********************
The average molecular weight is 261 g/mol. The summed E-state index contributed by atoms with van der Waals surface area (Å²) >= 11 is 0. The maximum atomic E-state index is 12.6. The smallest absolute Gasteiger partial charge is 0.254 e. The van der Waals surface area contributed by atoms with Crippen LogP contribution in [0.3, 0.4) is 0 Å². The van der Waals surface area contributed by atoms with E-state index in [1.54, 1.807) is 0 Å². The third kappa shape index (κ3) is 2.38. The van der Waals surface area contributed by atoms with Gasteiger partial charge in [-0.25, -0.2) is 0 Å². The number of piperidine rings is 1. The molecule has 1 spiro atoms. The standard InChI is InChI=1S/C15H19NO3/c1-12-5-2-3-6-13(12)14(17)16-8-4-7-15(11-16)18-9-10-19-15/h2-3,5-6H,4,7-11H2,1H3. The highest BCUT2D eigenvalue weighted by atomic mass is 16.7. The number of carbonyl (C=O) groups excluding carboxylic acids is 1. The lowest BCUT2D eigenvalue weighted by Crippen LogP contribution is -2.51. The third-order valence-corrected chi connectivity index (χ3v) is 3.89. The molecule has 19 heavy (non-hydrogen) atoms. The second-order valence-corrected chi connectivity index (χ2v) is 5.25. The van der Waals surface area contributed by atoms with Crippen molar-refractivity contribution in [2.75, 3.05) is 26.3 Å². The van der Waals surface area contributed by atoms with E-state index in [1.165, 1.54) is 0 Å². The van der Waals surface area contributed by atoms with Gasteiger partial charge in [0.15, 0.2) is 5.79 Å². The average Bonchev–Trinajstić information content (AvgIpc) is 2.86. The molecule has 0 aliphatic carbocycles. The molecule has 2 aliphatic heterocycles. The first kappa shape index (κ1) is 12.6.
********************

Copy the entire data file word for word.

The average molecular weight is 261 g/mol. The summed E-state index contributed by atoms with van der Waals surface area (Å²) >= 11 is 0. The maximum atomic E-state index is 12.6. The smallest absolute Gasteiger partial charge is 0.254 e. The van der Waals surface area contributed by atoms with Crippen LogP contribution in [0.3, 0.4) is 0 Å². The van der Waals surface area contributed by atoms with E-state index in [1.54, 1.807) is 0 Å². The third kappa shape index (κ3) is 2.38. The van der Waals surface area contributed by atoms with Gasteiger partial charge in [-0.25, -0.2) is 0 Å². The number of piperidine rings is 1. The molecule has 1 spiro atoms. The standard InChI is InChI=1S/C15H19NO3/c1-12-5-2-3-6-13(12)14(17)16-8-4-7-15(11-16)18-9-10-19-15/h2-3,5-6H,4,7-11H2,1H3. The highest BCUT2D eigenvalue weighted by atomic mass is 16.7. The number of carbonyl (C=O) groups excluding carboxylic acids is 1. The lowest BCUT2D eigenvalue weighted by Crippen LogP contribution is -2.51. The third-order valence-corrected chi connectivity index (χ3v) is 3.89. The molecule has 19 heavy (non-hydrogen) atoms. The second-order valence-corrected chi connectivity index (χ2v) is 5.25. The van der Waals surface area contributed by atoms with Crippen molar-refractivity contribution in [2.75, 3.05) is 26.3 Å². The van der Waals surface area contributed by atoms with E-state index in [1.165, 1.54) is 0 Å². The van der Waals surface area contributed by atoms with Gasteiger partial charge in [0.15, 0.2) is 5.79 Å². The average Bonchev–Trinajstić information content (AvgIpc) is 2.86. The molecule has 0 aliphatic carbocycles. The molecule has 2 aliphatic heterocycles. The first kappa shape index (κ1) is 12.6.